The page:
12 votes

Should legal decisions take into account only the nature and circumstances of a crime, or also the conditions of its victims?

I've had part of this discussion today with a work colleague: under our country's laws a judge (there's no jury) may take into consideration the condition and general being of a victim of a crime when judging the perpetrator. For example an conviction of assault and battery may be higher of the victim was disabled/had a fragile constitution compared to a more "normative" able-bodied person.

My colleague maintained that this was unfair if there is no way the perpetrator realizes the victim's fragility, as it means unequal punishment for equal actions. Specifically he takes issue with the Eggshell Skull rule. In effect his argument seemed to be that what should be judged is the action and intent of the crime itself.

I maintained that is was fair because the judgement should be proportional to the effect caused on the world.

What do other users think?

17 comments

  1. [3]
    Algernon_Asimov Link
    Does your colleague believe that punching or slapping a baby is the same as punching or slapping an adult? How about shaking it? Babies can die from being shaken too hard, whereas shaking an adult...

    Does your colleague believe that punching or slapping a baby is the same as punching or slapping an adult? How about shaking it? Babies can die from being shaken too hard, whereas shaking an adult is extremely unlikely to have the same effect. But it's the same punch, the same slap, the same shake in both cases.

    Of course the condition of the victim - before and after the crime - matters. If I slap an adult, they'll get a bruise. If I slap a baby, I can break its neck. If I give a bruise to an adult from a slap, but make a baby a paraplegic from the same slap, have I committed the same crime in both cases? Of course not.

    5 votes
    1. [2]
      clerical_terrors Link Parent
      He consented that in the case of a baby it would be different, but because a baby is visibly and understandably more fragile. The idea he takes issue with, specifically, is the Eggshell skull...

      He consented that in the case of a baby it would be different, but because a baby is visibly and understandably more fragile. The idea he takes issue with, specifically, is the Eggshell skull rule, in which the ignorance of a victim's frailty is not accepted as a valid defense.

      I've updated the OP to make this clearer.

      8 votes
      1. Algernon_Asimov Link Parent
        Most legal systems around the world already encode the principle that the degree of punishment should reflect the degree of harm done. In the western legal system, for example, we punish people...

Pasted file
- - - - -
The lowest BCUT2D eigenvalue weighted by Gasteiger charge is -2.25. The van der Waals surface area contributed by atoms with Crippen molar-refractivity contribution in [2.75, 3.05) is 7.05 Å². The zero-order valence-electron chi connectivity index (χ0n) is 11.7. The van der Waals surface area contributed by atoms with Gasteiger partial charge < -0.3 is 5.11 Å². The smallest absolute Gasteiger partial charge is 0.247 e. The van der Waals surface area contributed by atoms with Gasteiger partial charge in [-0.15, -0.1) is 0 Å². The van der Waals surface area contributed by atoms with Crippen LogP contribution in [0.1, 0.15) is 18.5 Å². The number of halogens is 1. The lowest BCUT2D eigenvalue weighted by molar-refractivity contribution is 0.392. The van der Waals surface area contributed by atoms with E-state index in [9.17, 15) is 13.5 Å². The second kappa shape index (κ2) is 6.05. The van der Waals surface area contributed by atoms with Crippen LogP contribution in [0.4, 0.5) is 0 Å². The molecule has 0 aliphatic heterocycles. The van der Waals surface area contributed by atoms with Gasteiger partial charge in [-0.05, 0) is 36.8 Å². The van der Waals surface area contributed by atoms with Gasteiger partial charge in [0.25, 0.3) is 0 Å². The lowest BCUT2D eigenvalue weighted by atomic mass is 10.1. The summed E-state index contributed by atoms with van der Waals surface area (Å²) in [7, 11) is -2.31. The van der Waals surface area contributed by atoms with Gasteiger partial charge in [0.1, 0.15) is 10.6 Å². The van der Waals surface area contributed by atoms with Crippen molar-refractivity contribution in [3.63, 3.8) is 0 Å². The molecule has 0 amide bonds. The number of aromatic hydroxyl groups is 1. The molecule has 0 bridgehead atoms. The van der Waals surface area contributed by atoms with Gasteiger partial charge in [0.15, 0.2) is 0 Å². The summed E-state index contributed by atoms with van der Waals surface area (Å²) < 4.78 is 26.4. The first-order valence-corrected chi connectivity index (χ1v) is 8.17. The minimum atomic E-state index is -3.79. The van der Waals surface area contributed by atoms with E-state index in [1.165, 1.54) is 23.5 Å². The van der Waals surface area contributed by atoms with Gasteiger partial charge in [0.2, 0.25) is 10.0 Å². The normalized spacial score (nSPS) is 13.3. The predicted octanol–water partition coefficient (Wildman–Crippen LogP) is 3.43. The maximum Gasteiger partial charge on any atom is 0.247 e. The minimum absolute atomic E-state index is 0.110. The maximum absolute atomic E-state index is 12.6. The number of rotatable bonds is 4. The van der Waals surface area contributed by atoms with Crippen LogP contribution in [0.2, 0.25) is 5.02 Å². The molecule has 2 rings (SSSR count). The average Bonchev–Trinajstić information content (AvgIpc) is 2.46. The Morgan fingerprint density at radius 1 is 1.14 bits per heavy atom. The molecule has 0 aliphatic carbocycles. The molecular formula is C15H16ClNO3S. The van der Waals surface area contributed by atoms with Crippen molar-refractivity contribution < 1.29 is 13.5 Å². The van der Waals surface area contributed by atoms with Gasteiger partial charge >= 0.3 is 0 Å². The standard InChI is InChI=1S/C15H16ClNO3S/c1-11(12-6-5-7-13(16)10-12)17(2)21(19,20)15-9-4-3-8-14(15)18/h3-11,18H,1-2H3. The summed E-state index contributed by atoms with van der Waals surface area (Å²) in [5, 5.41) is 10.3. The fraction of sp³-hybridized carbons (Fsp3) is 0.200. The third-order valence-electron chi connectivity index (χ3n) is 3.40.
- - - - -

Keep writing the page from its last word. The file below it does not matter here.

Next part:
Most legal systems around the world already encode the principle that the degree of punishment should reflect the degree of harm done. In the western legal system, for example, we punish people more for killing someone than for maiming them, more for maiming them than for injuring them, and more for injuring them than hurting them. There's a rising scale of punishment based on the amount of harm caused - even on the same category of victim. If I attack an adult male and cause him temporary pain, I will get a small punishment. If I attack the same adult male and break his arm, I will get a minor punishment. If I attack the same adult male and amputate his arm, I will get a larger punishment. If I attack the same adult male and break his neck (which makes him a paraplegic), I will get an even larger punishment. If I attack the same adult male and kill him, I will get the largest punishment possible. Our legal system already recognises that a crime with higher consequences on the victim should incur a higher punishment.

        This principle should also apply to harm on different victims, not just different harm on the same victim. If the same attack causes one person to have a temporary injury but causes another person to have a permanent impairment, then we should invoke the same principle that is already encoded in our legal system, and apply a higher punishment to the attack which caused the higher damage to its victim.

        5 votes
  2. Amarok Link
    I don't have a good answer for you, and it's a tough question. It depends on if you prioritize equal punishment under the law for identical crimes, or if you want to be flexible. Both methods have...

    I don't have a good answer for you, and it's a tough question. It depends on if you prioritize equal punishment under the law for identical crimes, or if you want to be flexible. Both methods have advantages and disadvantages. Be too rigid, and plenty of people's lives get ruined for minor infractions and simple mistakes. Be too flexible, and that makes it much easier for criminals to get off light.

    I favor the flexibility - based largely on the track record of the people involved. People espousing a pattern of bad behavior require a harder tact. People who are just in the wrong place/wrong time and do not have a criminal record should be given some leniency. It also depends upon the severity of the crime - theft vs murder, for example. The worse the crime, the less lenient the legal system can afford to be.

    I also favor a system of reform rather than simple incarceration. Many European countries have made impressive strides in this area over the last several decades. Profit cannot be allowed to exist in any form in legal systems, or the profit motive will corrupt 'justice' into a form of slavery, which sums up how criminal law is handled in most of the USA. Victimless crimes are also to be avoided - if there is no victim, then there is no crime, and it doesn't matter what the law is. That alone would clean acres of garbage out of any justice system and free it up to concentrate on real crime.

    We've been arguing about all of this as a society for several thousand years, I doubt it'll get settled today. :P

    4 votes
  3. [3]
    mftrhu (edited ) Link
    It's a tough question, and I don't think I have a definite answer. Judgement should take in account the effect caused on the world, yes, but the main purpose that punishment serves is to deter...